28. Nilssen, V., Gudmundsdottir, S. & Wangsmo-Cappelen, V. (1995, April). Unexpected answers: Case study of a student teacher derailing in a math lesson. Paper presented at the annual meeting of the American Educational Research Association, San Francisco.Google Scholar
  29. Piaget, J. (1926). The language and thought of the child (Preface by E. Claparede; translated by Marjorie and Ruth Gabain). London: Routledge and Kegan Paul.Google Scholar
  30. Piaget, J. (1929). The child's conception of the world (translated by Joan and Andrew Tomlinson). London: Kegan Paul, Trench, Taubner, & Company.Google Scholar
  31. Posner, G.J. & Gertzog, W.A. (1982). The clinical interview and the measurement of conceptual change. Science Education, 66(2), 195–209.Google Scholar
  32. Ralph, E.G. (1999a). Developing novice teachers' oral-questioning skills. McGill Journal of Education, 34(1), 29–47.Google Scholar
  33. Ralph, E.G. (1999b). Oral-questioning skills of novice teachers:... any questions? Journal of Instructional Psychology, 26(4), 286–296.Google Scholar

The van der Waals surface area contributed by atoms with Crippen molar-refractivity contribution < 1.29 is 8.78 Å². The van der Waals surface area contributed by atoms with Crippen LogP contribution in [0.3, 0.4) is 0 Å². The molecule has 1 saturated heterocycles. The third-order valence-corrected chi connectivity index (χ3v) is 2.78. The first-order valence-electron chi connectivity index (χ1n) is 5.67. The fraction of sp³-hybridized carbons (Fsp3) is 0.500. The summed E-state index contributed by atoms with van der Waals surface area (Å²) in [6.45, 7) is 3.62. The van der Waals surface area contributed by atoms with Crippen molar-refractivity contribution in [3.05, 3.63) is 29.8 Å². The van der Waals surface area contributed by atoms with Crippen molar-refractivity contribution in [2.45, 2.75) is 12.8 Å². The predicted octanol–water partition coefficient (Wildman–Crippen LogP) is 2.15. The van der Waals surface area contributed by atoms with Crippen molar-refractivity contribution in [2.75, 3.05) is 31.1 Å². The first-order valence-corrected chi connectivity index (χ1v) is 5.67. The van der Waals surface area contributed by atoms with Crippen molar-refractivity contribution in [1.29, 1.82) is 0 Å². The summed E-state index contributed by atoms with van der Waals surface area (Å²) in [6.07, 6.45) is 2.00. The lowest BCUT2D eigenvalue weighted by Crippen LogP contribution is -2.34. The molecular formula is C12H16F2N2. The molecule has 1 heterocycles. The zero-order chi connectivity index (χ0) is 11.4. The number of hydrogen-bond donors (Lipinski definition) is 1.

34. Reys, R.E., Suydam, M.N., Lindquist, M.M., & Smith, N.L. (1998). Helping children learn mathematics. Needham Heights, MA: Allyn and Bacon.Google Scholar
  35. Schwartz, S.L. (1996). Hidden messages in teacher talk: Praise and empowerment. Teaching Children Mathematics, 2(7), 396–401.Google Scholar
  36. Stenmark, J.K. (1991). Mathematics assessment: Myths, models, good questions, and practical suggestions. Reston, VA: NCTM.Google Scholar
  37. Stigler, J.W. & Hiebert, J. (1999). The teaching gap. New York: The Free Press.Google Scholar
  38. Stone, J. (1993). Caregiver and teacher language: Responsive or restrictive? Young Children, 48(4), 12–18. LEARNING TO QUESTION 315Google Scholar
  39. Strauss, A. (1987). Qualitative analysis for social scientists. New York: Cambridge University Press.Google Scholar
  40. Wassermann, S. (1991). The art of the question. Childhood Education, 67(4), 257–259.Google Scholar

Copyright information

© Kluwer Academic Publishers 2002

Authors and Affiliations

  • Patricia S. Moyer
    • 1
  • Elizabeth Milewicz
    • 1
  1. 1.George Mason UniversityCentrevilleUSA

Personalised recommendations